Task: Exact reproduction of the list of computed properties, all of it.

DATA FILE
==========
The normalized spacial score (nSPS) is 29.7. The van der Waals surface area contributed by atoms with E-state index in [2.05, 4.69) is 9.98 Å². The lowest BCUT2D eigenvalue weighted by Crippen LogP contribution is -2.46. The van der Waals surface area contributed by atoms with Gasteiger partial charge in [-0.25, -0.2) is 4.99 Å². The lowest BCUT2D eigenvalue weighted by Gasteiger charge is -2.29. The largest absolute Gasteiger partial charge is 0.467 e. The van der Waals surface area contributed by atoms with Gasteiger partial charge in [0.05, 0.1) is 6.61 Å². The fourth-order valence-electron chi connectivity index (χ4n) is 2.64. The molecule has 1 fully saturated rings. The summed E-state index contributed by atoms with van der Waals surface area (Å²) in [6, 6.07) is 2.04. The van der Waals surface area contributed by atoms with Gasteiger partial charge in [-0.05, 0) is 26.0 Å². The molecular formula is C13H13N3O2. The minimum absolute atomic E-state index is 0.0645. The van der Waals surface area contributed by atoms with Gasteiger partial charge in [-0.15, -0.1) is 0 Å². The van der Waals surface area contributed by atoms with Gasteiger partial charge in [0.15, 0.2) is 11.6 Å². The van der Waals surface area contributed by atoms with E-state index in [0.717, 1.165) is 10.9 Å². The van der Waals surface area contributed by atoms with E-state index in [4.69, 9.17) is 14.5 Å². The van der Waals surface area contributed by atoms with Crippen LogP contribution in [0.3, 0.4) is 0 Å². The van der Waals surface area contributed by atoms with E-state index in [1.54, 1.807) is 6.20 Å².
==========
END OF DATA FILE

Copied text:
The normalized spacial score (nSPS) is 29.7. The van der Waals surface area contributed by atoms with E-state index in [2.05, 4.69) is 9.98 Å². The lowest BCUT2D eigenvalue weighted by Crippen LogP contribution is -2.46. The van der Waals surface area contributed by atoms with Gasteiger partial charge in [-0.25, -0.2) is 4.99 Å². The lowest BCUT2D eigenvalue weighted by Gasteiger charge is -2.29. The largest absolute Gasteiger partial charge is 0.467 e. The van der Waals surface area contributed by atoms with Gasteiger partial charge in [0.05, 0.1) is 6.61 Å². The fourth-order valence-electron chi connectivity index (χ4n) is 2.64. The molecule has 1 fully saturated rings. The summed E-state index contributed by atoms with van der Waals surface area (Å²) in [6, 6.07) is 2.04. The van der Waals surface area contributed by atoms with Gasteiger partial charge in [-0.05, 0) is 26.0 Å². The molecular formula is C13H13N3O2. The minimum absolute atomic E-state index is 0.0645. The van der Waals surface area contributed by atoms with Gasteiger partial charge in [-0.15, -0.1) is 0 Å². The van der Waals surface area contributed by atoms with Gasteiger partial charge in [0.15, 0.2) is 11.6 Å². The van der Waals surface area contributed by atoms with E-state index in [0.717, 1.165) is 10.9 Å². The van der Waals surface area contributed by atoms with E-state index in [4.69, 9.17) is 14.5 Å². The van der Waals surface area contributed by atoms with Crippen LogP contribution in [0.3, 0.4) is 0 Å². The van der Waals surface area contributed by atoms with E-state index in [1.54, 1.807) is 6.20 Å².